Thursday, March 17, 2016

Carolina Beach, Wilmington, NC

Wow,  we drive really fast, and in the wrong direction (east and north),  what are we, lost?    Just kidding,  here is a post from a couple months ago, I had collected some pictures and thoughts, so I'll put it out there now still.

   In early December,  we made our way down the east coast through Wilmington NC.

We camped at Carolina Beach State Park for 4 nights.  The sites are all primitive and it was pretty deserted when we visited, maybe half a dozen other campers there. 
After a couple days, I carried water from a nearby spigot with the 5 gal solar shower bag instead of moving to fill up, and ran the generator a couple times.   We could hike or ride our bikes out to a small library to get connected.   

Our site was on a dead end section near Snow's Cut on the Intracoastal Waterway.  We could walk out the back of our site to see the waterway, and there is a marina on the waterway at the other end of the park.

We checked out downtown Wilmington.

I had to take of shot of this, in one of the tourist trap shops.  If this is for you, you know it.
The Secret Garden

The wharf area.  Lyle Lovett was there in full grin.
Right across the river is the battleship, we drove over to look around and kill a little time.  A couple of 53s were flying over too.

We had gotten in touch with Erik Hemingway from The Family Adventure Podcast, and we met up for the afternoon and evening.  We have listened to their podcast and it was one of the few that our whole family could get into.  (Compared to the sailing podocasts I've listened to, "sure, pack yourself on a sailboat and go off the edge of the world." 59 degrees North, The Sailing Podcast, Furled Sails).  Those are all good, but after a couple weekend sailing trips, we've found we're not a fully 100% sailing family.  The camper is nice because it will only sink when we hit mud, otherwise pavement is pretty solid, and everyone is pretty confident about not sinking.  Maybe we'll get back to a boat though...

The Hemingways traveled for 3 years on a sailboat around the Med, back to the east coast, and settled in Wilmington.  Erik showed us a couple of their current rental remodeling projects, they look great and Wilmington seems like a happening spot, they should work out well.

The gates at the state park are closed after dark, when we got back from visiting the Hemingways we parked in the shopping center and hiked through the woods.  Elliot had his tablet and having GPS was helpful, it was easy to get turned around.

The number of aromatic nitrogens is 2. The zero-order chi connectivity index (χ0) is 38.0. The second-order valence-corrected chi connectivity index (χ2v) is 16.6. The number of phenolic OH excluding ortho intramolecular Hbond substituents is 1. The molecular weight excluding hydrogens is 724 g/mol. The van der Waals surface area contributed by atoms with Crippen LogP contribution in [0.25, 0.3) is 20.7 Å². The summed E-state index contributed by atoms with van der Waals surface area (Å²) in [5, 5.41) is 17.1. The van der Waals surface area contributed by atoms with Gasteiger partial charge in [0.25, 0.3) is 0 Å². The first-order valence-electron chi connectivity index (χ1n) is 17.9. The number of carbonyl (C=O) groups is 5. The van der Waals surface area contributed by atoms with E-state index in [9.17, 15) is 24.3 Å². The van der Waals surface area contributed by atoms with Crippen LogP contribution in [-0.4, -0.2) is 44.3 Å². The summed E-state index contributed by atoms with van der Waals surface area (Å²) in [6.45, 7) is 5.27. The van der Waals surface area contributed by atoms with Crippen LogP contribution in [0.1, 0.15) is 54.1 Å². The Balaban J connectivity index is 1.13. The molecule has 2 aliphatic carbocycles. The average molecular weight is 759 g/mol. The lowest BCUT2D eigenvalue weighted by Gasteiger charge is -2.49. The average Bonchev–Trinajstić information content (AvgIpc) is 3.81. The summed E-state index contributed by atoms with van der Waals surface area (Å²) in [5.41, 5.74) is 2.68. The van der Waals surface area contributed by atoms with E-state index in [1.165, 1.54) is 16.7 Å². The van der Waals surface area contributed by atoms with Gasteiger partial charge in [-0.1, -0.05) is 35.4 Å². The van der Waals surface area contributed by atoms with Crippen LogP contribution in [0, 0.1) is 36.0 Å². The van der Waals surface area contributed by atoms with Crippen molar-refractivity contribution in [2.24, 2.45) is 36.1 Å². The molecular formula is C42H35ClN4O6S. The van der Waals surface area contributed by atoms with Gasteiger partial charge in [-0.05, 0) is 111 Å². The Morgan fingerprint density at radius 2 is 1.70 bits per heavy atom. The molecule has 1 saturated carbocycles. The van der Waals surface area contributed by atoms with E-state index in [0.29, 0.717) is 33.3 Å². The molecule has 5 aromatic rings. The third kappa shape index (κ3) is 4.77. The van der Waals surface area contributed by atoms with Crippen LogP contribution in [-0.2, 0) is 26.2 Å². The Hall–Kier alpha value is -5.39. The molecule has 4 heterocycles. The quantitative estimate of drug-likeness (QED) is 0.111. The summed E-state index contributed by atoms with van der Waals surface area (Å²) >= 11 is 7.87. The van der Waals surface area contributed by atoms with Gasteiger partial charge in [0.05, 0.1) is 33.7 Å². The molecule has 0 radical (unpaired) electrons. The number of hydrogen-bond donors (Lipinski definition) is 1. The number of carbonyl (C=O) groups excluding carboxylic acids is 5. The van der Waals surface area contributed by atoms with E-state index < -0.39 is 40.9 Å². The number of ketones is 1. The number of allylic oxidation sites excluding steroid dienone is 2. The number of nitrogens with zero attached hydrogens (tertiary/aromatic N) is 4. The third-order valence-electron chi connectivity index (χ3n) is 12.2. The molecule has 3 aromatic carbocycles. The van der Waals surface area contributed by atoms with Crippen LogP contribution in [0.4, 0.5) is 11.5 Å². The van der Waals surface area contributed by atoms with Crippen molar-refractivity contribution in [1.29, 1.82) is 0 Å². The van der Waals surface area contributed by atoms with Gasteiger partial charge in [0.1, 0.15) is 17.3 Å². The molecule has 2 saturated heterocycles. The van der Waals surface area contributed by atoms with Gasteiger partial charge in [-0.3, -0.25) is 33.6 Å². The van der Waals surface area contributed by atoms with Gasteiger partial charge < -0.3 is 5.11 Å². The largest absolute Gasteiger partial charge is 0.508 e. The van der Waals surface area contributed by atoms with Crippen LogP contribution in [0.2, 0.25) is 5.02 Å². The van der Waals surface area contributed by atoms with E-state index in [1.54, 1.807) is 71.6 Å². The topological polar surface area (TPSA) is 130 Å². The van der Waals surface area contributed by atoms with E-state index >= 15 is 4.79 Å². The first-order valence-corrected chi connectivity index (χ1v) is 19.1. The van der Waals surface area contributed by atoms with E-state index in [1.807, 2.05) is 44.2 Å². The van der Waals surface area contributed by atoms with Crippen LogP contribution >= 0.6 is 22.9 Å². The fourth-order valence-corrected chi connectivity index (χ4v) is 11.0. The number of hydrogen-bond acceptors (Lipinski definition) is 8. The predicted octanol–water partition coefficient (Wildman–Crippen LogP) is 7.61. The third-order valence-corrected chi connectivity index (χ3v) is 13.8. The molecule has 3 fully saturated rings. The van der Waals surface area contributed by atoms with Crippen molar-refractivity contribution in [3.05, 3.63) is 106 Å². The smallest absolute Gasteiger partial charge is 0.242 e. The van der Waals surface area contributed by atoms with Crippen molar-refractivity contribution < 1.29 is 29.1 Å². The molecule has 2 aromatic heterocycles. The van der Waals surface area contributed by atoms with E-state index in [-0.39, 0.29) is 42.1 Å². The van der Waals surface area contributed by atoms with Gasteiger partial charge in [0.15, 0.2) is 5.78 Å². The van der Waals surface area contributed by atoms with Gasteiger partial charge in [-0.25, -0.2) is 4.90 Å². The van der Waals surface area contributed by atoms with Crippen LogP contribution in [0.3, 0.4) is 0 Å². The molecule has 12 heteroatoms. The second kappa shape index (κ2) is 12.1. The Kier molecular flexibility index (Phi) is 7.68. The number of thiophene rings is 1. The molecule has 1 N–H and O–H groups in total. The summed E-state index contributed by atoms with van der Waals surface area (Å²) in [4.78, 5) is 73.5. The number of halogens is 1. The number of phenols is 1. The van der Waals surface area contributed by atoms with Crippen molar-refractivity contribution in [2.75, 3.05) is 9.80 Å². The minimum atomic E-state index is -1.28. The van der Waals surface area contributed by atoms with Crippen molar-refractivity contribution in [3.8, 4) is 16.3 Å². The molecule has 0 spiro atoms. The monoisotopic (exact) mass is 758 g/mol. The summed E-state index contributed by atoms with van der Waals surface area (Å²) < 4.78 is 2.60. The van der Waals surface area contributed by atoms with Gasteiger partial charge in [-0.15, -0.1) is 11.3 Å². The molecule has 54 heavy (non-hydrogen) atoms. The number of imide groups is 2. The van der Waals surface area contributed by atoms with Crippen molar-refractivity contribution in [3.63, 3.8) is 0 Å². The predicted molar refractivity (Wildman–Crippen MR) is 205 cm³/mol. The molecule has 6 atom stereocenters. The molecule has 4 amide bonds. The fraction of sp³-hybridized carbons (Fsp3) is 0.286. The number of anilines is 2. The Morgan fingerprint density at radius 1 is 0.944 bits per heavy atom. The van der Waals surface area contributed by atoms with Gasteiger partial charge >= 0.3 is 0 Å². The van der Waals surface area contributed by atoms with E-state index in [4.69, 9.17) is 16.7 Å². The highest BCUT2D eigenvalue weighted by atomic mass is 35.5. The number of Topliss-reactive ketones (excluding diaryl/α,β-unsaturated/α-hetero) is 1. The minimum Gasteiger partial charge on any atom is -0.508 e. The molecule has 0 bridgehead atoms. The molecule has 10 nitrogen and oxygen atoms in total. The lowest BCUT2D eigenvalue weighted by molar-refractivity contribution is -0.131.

Here in Wilmington, (and also later in Savanna) there are numerous civil war monuments.
This year there have been protests and public movement to remove confederate monuments and symbols in the south.  Most were targeted at clearly significant and oppressive symbols;  the flag, jefferson davis statues, etc. 

I propose that it's important to remember history, I don't want to see all these historical monuments erased.  We agree that slavery, oppression, discrimination are poor choices and are not to be tolerated.  If we don't remember the past, will we gloss over and ignore similar issues where they come up again in some different shade.  I think we need to remember those on both sides who served or sacrificed, which is what many of these monuments do.  So I hope they stand for a long time still.  Remember all those who were caught up in the tide of war, so we might recognize a similar tide and stand up against it.

The plaque reads:
Confederates blend your recollections
let memory wave its bright reflections
let love revive life's ashen embers
for love is life since love remembers

1 comment:

  1. I listened today to New Orleans' Mayor Mitch Landrieu talk about removing monuments to the lost cause. It's worth a listen:

    Looking again at this 'innocent' statue, could be debated of course, but I think it is not so innocent. It's celebrating those who gave all for an unjust cause, maybe they were conscripted or maybe they volunteered, who can say. But it is certainly omitting the injustice of slavery and those who's suffering the war was intended to preserve.

    What is it saying here today? Welcome to this neighborhood where we hope to preserve or one day get back to the old way of oppression? We fought to the death for it, and remember the old life fondly. So you may or may not be welcome here, depending on your point of view or race.

    Maybe this one too should be relocated to a museum. In any case, this time in our country's history is sad for many reasons. We shouldn't forget it and should do our best to fix it, and continue to make this a land of the free. For all, not just for some.


What do you think, where should we go next?